"It certainly lies within the boundaries of Montgomery County," said Foulger. "But it acts a little bit like north Washington, D.C."

Saving the soul of Silver Spring concerns more than small businesses. At an April forum on Silver Spring's future hosted by County Council member Tom Perez (D-Silver Spring), residents broke into discussion groups to specify what they valued about the area and what they want to maintain as it changes. Diversity -- racial, ethnic and economic -- was the defining word and the quality that many Silver Spring residents seem to cherish above all.

Georgetown University law professor Sheryll Cashin noted in an e-mail that Silver Spring's revitalized downtown, based on her observations, "certainly looks like a multicultural community." In her 2004 book "The Failures of Integration" she writes that "multicultural islands," typically areas with large amounts of affordable housing that have seen an influx of immigration and where no single racial, ethnic or class group dominates, "are a window onto the cultural shift I believe the vast majority of Americans need to embrace if we are to achieve a multiracial, multi-class democracy that truly does offer equality and equal dignity to all persons."

Duncan, who famously vowed to revive Silver Spring "or die trying," is enjoying its success as he campaigns for Maryland's Democratic gubernatorial nomination. He showed up at Kefa Cafe on Saturday to sample its new gelato and shake a few hands.

In a telephone interview last week, Duncan said he wasn't worried about redevelopment chasing out diversity in Silver Spring, noting that the county as a whole is "such a diverse community -- that's not going to change."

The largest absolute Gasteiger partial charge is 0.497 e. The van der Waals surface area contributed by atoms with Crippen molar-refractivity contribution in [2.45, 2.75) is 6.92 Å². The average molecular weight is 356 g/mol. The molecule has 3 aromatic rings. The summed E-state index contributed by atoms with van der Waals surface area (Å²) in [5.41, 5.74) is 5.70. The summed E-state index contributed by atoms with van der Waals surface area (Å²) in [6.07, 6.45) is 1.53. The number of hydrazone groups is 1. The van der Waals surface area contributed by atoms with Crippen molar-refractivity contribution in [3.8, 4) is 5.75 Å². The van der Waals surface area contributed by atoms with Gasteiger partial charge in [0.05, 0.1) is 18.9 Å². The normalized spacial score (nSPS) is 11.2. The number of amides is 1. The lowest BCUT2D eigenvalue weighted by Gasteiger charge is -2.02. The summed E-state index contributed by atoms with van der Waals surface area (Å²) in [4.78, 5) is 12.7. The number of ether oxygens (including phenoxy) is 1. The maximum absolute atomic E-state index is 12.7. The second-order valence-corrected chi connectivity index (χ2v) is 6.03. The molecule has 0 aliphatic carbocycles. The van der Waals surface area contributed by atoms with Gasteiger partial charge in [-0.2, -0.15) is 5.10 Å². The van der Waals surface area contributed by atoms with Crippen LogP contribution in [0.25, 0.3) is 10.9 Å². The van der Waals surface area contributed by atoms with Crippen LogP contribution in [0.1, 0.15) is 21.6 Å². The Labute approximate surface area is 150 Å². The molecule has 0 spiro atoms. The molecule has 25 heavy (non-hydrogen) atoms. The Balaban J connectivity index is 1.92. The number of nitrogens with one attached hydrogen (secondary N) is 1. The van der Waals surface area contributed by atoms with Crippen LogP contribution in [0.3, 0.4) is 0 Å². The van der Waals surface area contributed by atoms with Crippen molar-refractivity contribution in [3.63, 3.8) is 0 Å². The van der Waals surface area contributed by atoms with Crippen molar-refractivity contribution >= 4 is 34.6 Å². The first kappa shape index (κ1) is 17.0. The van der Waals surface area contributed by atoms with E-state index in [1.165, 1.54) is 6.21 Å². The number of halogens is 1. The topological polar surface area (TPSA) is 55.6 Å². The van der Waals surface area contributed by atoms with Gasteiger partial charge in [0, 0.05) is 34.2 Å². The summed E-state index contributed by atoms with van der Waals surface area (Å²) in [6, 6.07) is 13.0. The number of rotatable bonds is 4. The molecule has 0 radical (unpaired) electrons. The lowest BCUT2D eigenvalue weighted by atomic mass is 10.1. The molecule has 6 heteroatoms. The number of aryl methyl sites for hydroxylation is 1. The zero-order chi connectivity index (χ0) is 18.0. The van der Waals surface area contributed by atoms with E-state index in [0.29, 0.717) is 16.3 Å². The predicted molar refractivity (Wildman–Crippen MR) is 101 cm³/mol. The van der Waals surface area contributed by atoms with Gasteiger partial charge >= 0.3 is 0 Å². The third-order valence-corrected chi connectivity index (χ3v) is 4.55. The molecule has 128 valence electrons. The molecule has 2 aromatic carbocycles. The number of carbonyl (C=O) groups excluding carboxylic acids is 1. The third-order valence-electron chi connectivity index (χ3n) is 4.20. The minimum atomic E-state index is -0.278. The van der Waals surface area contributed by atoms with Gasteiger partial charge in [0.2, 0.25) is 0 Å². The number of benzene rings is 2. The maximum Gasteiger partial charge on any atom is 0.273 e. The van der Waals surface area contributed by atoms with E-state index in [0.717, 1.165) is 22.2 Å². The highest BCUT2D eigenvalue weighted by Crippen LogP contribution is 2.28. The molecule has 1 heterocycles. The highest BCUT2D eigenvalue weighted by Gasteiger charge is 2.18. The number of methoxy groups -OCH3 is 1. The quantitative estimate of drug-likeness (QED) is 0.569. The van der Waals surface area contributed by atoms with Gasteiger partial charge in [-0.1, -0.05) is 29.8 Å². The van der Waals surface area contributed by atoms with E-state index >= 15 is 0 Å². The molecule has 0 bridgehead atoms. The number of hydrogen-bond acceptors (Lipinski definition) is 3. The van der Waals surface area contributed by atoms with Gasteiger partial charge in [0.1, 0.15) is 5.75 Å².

Dolores McDonagh, who moved to Silver Spring from Adams Morgan 14 years ago, sat at a table at Kefa Cafe, sounding determined to do her part. "If they're open," she said, referring to Lene Tsegay and her sister Abeba, the sisters who run the place, "I won't go anywhere else." McDonagh has patronized the cafe since it opened nine years ago.

But she added that the county has to invest more money in affordable housing in the area if Silver Spring is to maintain its character. "If we lose economic and racial diversity, Silver Spring will become Bethesda," she said. "Bethesda is good, but we don't need two."

Crime novelist and Silver Spring resident George P. Pelecanos said he checks to see whether Silver Spring Books has the volume he needs before he goes to the just-arrived Borders. He stays true to Vicino Ristorante Italiano on Sligo Avenue, because the proprietor "puts out a better product" than the newcomers.

"People have to make a conscious choice," he said, and they're more likely to do so if they are of a certain age. "The people coming up -- kids, teenagers, people in their twenties -- they're programmed to go to those places," he said, referring to restaurants and stores run by large corporations.

Laura Steinberg, the outgoing board chairman of Impact Silver Spring, a nonprofit group funded in part by county grants, said there is a difference between voicing support for diversity and taking the steps necessary to maintain it.

On one level, she said, people need to think about the repercussions of choosing Starbucks over Kefa Cafe. On another, she added, residents of the new Silver Spring may need to assert more control over what happens next. "Now that we're past the toddler years and we've become more mature, are we up to owning our own future for ourselves?"

Lene Tsegay, one of the owners of Kefa Cafe, waits on a customer as longtime customer Ian Karn, 9, of Silver Spring looks on.